HELSINKI (AFP) — Finland’s Supreme Court on Tuesday ruled a neo-Nazi organization illegal, saying it did not qualify for protection under freedom of speech or assembly as its activities constituted a misuse of those rights.
The ruling relates to a request from the Finnish police in 2017 to disband the Finnish chapter of the Nordic Resistance Movement (NMR), which is active in the Nordic countries.
Police argued the organization’s activities violated “the law and good practice,” in part by spreading “hateful rhetoric about immigrants, sexual minorities and Jews.”
NMR, which designates itself as a “revolutionary national socialist” organization, disputed the police request and argued that it was protected under freedom of speech and assembly, according to broadcaster YLE.
The Supreme Court however sided with police and said the organization should be disbanded, and that it was not protected since its activities by “their nature meant a misuse of these rights.”
“We think the court’s decision is a clear message that organizations that are violent and use speech that is racist or in other ways violate human dignity should not have a place in Finnish society,” police inspector Heikki Lausmaa at the National Board of Police said in a statement.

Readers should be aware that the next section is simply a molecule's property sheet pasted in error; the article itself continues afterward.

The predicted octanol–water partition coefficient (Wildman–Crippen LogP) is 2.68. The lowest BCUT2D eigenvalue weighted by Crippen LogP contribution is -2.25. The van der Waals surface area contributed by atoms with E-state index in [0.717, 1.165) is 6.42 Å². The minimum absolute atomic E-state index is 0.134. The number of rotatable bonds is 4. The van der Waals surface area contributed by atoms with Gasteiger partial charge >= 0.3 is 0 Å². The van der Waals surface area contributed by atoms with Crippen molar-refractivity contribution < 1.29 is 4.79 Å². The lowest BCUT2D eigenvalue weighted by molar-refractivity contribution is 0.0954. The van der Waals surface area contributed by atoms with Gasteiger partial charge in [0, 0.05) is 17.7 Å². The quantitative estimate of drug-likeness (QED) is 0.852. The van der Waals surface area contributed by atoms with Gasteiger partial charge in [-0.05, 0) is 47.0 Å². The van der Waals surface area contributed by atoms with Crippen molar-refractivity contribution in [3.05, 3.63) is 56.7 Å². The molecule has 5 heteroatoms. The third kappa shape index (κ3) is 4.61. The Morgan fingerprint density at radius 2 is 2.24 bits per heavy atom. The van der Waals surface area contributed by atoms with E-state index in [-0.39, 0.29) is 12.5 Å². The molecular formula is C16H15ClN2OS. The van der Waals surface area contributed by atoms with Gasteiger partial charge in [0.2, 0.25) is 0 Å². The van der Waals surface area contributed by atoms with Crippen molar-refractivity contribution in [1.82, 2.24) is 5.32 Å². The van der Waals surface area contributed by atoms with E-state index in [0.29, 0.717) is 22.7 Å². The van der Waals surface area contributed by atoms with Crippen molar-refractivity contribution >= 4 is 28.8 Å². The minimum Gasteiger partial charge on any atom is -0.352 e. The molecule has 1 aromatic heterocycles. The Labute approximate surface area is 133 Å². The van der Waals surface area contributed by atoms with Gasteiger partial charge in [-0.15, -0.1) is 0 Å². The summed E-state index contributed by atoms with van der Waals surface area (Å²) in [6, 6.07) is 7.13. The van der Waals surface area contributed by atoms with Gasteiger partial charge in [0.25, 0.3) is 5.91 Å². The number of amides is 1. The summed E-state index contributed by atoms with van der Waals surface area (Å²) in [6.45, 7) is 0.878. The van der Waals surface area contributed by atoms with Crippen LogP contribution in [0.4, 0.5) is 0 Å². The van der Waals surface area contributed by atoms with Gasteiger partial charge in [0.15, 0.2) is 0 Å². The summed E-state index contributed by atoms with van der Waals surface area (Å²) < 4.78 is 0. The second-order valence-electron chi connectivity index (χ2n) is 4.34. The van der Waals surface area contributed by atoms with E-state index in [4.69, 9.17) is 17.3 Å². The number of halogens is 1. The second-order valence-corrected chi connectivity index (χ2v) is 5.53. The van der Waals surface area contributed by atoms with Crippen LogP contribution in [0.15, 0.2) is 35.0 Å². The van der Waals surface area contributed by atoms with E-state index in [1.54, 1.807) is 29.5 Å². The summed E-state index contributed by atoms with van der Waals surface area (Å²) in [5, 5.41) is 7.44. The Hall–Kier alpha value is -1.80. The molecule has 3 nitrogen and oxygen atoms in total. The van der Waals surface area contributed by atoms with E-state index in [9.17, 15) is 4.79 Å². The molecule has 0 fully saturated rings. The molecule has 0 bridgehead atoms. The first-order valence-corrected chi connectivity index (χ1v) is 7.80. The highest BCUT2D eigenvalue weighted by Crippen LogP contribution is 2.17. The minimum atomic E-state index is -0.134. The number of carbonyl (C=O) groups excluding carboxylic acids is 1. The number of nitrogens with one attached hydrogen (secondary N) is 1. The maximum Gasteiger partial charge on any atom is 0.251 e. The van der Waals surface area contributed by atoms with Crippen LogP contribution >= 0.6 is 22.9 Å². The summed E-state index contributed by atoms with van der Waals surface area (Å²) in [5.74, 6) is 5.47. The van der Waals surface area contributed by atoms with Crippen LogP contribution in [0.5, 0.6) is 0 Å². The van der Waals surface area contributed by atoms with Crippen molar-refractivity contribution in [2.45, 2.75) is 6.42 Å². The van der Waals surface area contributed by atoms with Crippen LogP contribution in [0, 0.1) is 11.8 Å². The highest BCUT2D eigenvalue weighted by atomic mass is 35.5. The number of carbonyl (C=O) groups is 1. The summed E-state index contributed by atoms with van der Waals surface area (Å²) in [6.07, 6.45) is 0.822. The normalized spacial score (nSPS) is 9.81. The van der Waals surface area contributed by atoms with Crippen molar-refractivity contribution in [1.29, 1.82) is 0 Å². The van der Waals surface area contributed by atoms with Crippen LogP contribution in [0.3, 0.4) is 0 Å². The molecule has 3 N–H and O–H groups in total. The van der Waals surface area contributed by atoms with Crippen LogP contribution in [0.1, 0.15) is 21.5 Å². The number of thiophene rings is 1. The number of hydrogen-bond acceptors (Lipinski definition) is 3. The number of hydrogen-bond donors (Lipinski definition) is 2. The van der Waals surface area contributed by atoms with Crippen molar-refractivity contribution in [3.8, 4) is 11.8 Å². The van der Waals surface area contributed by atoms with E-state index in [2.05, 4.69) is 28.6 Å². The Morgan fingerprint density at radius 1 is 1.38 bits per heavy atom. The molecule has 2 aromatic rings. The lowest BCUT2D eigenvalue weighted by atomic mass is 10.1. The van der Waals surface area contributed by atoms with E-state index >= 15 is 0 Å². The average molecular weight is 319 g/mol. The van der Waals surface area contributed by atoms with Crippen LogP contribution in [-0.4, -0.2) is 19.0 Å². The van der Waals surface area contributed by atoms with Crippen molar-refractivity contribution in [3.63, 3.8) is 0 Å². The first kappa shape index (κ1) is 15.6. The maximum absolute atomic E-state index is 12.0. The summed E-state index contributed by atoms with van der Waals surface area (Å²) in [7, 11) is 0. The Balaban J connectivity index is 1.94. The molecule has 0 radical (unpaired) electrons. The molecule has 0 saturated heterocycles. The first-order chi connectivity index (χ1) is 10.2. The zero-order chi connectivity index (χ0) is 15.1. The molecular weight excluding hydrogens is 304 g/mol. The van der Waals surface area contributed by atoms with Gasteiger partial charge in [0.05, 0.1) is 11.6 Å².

Following a district court verdict, which was confirmed by an appeals court, the group has been temporarily banned since 2018, though police have said they believe its members have tried to resume their activities under a new name.
NMR was founded in 1997 in Sweden as the Swedish Resistance Movement. Sister organizations then sprung up in other Nordic countries during the 2000s and they were united under NMR in 2016.
The group stages protests and produces media arguing against immigration, but has also been linked to acts of violence.
In 2016, a 28-year old man died after being assaulted by NMR members in Helsinki and according to watchdog organisation Expo, several members have been convicted of a series of bombings in Gothenburg in 2016 and 2017.
© Agence France-Presse